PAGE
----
Here Is What Police Found (and Didn't) After Deadly Houston Drug Raid
The search warrant inventory does not include any evidence of drug dealing.
Last Friday the Houston Police Department released the inventory of items seized during the January 28 drug raid that killed a middle-aged couple and injured five narcotics officers. Strikingly absent is any evidence that Dennis Tuttle and Rhogena Nicholas were selling drugs from their house at 7815 Harding Street, notwithstanding Police Chief Art Acevedo's portrayal of them as scary, heavily armed, locally notorious heroin dealers.
According to the warrant affidavit, a confidential informant bought heroin from a man matching Tuttle's description at the house the day before the raid, when he reported seeing a "large quantity of plastic baggies" containing heroin. Instead police found "approximately 18 grams of marijuana" and "approximately 1.5 grams of an unknown white powder" that Acevedo later identified as cocaine. These are personal use quantities that are not consistent with drug dealing. Nor did police find any equipment, supplies, or cash indicative of drug sales. The inventory does not mention scales, bags, or heroin paraphernalia. It does not even mention the police-supplied money that the C.I. supposedly used to buy heroin from Tuttle, which should have been identifiable by serial numbers recorded before the purchase.
The other four items in the inventory are guns: a 20-gauge Beretta ALS shotgun, a 12-gauge Remington 1100 shotgun, a Remington 700 bolt-action rifle, and a .22-caliber Winchester 190 semi-automatic rifle. The list does not include the .357 Magnum revolver that police say Tuttle fired at the officers who broke into his home, shot his dog, and killed his wife. Nor does it mention the 9mm semi-automatic handgun that the C.I. supposedly saw in the house the day before, which apparently disappeared along with the heroin and the money.
"There's nothing identified in [the] search warrant return as scales or baggies, or anything that would be used to distribute heroin—or any other drugs, for that matter," Val Zuniga, a local defense attorney who specializes in drug cases, noted in an interview with KTRK, the ABC station in Houston. "It's not the amount of drugs that would be associated with distribution. I think in this case the officer probably relied on an unreliable informant."
That much seems pretty clear, but it does not get the narcotics officer who applied for the warrant off the hook. "The confidential informant has provided informant [sic] and assistance to officers in the past on at least ten (10) prior occasions which has lead [sic] to narcotic arrests and seizures," wrote the officer, whose name is blacked out in the publicly released copy of the affidavit. "The confidential informant has proven to be credible and reliable on many prior occasions." Before sending the C.I. into the house, the officer told him that "narcotics were being sold and stored" there, so it was clear what he wanted to prove and what kind of "assistance" was required.
The officer swore that he searched the C.I. prior to the controlled buy and watched him as he entered the house and emerged from it, which implies that the "quantity of brown powder" (later identified as black-tar heroin) the C.I. presented must have come from there. The officer also said the house was subsequently put under "surveillance," so someone presumably would have noticed if people arrived there to buy all of Tuttle's heroin or if Tuttle came out to dispose of a 9mm pistol between the alleged transaction and the raid the following evening. These inconsistencies may help explain why the HPD recently suspended an officer who was involved in the raid, reportedly because of questions about the search warrant.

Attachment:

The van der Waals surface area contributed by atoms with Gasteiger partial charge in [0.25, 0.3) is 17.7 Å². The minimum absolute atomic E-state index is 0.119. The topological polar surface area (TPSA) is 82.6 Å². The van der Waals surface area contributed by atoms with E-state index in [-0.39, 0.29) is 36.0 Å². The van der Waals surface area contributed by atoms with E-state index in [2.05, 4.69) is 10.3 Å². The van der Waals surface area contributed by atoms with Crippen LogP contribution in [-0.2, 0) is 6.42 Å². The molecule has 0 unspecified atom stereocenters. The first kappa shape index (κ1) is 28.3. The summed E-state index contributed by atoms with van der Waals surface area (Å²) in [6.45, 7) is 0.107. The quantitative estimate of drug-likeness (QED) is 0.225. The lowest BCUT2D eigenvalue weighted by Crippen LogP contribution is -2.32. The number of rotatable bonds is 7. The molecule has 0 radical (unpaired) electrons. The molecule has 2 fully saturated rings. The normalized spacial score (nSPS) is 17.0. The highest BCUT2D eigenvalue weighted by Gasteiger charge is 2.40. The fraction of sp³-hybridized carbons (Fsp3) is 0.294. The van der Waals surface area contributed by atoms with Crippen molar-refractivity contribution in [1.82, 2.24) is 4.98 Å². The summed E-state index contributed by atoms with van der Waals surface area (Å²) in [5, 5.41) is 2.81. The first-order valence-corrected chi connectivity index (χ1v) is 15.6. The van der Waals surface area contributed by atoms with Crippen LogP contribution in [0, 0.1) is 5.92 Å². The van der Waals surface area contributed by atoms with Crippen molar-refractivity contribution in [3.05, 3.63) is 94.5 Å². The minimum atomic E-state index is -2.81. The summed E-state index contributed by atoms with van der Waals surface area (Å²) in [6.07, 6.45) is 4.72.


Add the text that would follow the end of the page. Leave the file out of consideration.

Acevedo on Friday reiterated his promise to conduct a thorough investigation of the raid and the events leading to it. "When we are done with our investigation, we will have uncovered and turned over every stone to get at the truth," he said. "We owe that to the involved officers. We owe that to the family of the deceased suspects, and at the end of the day we owe it to the community."
Yet Acevedo seems to have prejudged the outcome of an important aspect of the investigation by claiming "the neighborhood thanked our officers" for raiding Tuttle and Nicholas' home, "because it was a drug house" and "a problem location." He also paraphrased an anonymous informant who called police on January 8 to complain that "her daughter was in the house, and there were guns and heroin." According to Acevedo, "The informant stated she did not want to give any information because they were drug dealers and they would kill her." By contrast, the neighbors who have spoken to the press say they never noticed any suspicious activity at the house and thought Tuttle and Nicholas, who had no criminal records to speak of and had lived on the block for more than two decades, were "wonderful people."
Part of the investigation into the raid will involve sorting through the evidence to support these dueling portraits. We already know which one Acevedo favors.
Update: KTRK, citing "sources close to the investigation," reports that the woman who called police on January 8 was Rhogena Nicholas' mother, who was worried that her 58-year-old daughter "was doing drugs inside her own home." If so, the complaint that set the investigation into motion, culminating in the home invasion that killed Nicholas and her husband, was very different from the way Acevedo described it during his press conference three days later, when he implied that Tuttle and Nicholas were scary "drug dealers" and that the caller was afraid they might kill her. Acevedo also said that two patrol officers dispatched to the house heard a passer-by say "the police are at the dope house" while talking on her cellphone. If the KTRK story is accurate, Acevedo, wittingly or not, misrepresented a family dispute as a tip about drug dealing.